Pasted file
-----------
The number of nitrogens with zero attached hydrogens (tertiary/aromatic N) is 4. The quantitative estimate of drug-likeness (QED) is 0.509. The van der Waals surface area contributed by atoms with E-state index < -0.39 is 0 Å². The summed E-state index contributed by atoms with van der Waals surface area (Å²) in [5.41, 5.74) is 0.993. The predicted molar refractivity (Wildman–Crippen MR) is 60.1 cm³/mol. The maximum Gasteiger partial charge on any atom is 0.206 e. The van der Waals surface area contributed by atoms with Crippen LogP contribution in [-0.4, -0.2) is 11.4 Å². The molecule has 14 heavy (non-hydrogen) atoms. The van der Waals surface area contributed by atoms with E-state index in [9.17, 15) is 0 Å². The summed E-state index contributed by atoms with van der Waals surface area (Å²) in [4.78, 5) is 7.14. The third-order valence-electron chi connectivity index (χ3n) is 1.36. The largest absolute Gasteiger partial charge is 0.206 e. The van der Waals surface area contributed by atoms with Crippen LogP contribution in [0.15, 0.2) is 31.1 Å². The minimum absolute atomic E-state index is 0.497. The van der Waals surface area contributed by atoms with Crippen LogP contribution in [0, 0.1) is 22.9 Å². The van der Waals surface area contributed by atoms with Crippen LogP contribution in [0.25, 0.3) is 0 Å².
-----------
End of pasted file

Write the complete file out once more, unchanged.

The number of nitrogens with zero attached hydrogens (tertiary/aromatic N) is 4. The quantitative estimate of drug-likeness (QED) is 0.509. The van der Waals surface area contributed by atoms with E-state index < -0.39 is 0 Å². The summed E-state index contributed by atoms with van der Waals surface area (Å²) in [5.41, 5.74) is 0.993. The predicted molar refractivity (Wildman–Crippen MR) is 60.1 cm³/mol. The maximum Gasteiger partial charge on any atom is 0.206 e. The van der Waals surface area contributed by atoms with Crippen LogP contribution in [-0.4, -0.2) is 11.4 Å². The molecule has 14 heavy (non-hydrogen) atoms. The van der Waals surface area contributed by atoms with E-state index in [9.17, 15) is 0 Å². The summed E-state index contributed by atoms with van der Waals surface area (Å²) in [4.78, 5) is 7.14. The third-order valence-electron chi connectivity index (χ3n) is 1.36. The largest absolute Gasteiger partial charge is 0.206 e. The van der Waals surface area contributed by atoms with Crippen LogP contribution in [0.15, 0.2) is 31.1 Å². The minimum absolute atomic E-state index is 0.497. The van der Waals surface area contributed by atoms with Crippen LogP contribution in [0, 0.1) is 22.9 Å². The van der Waals surface area contributed by atoms with Crippen LogP contribution in [0.25, 0.3) is 0 Å².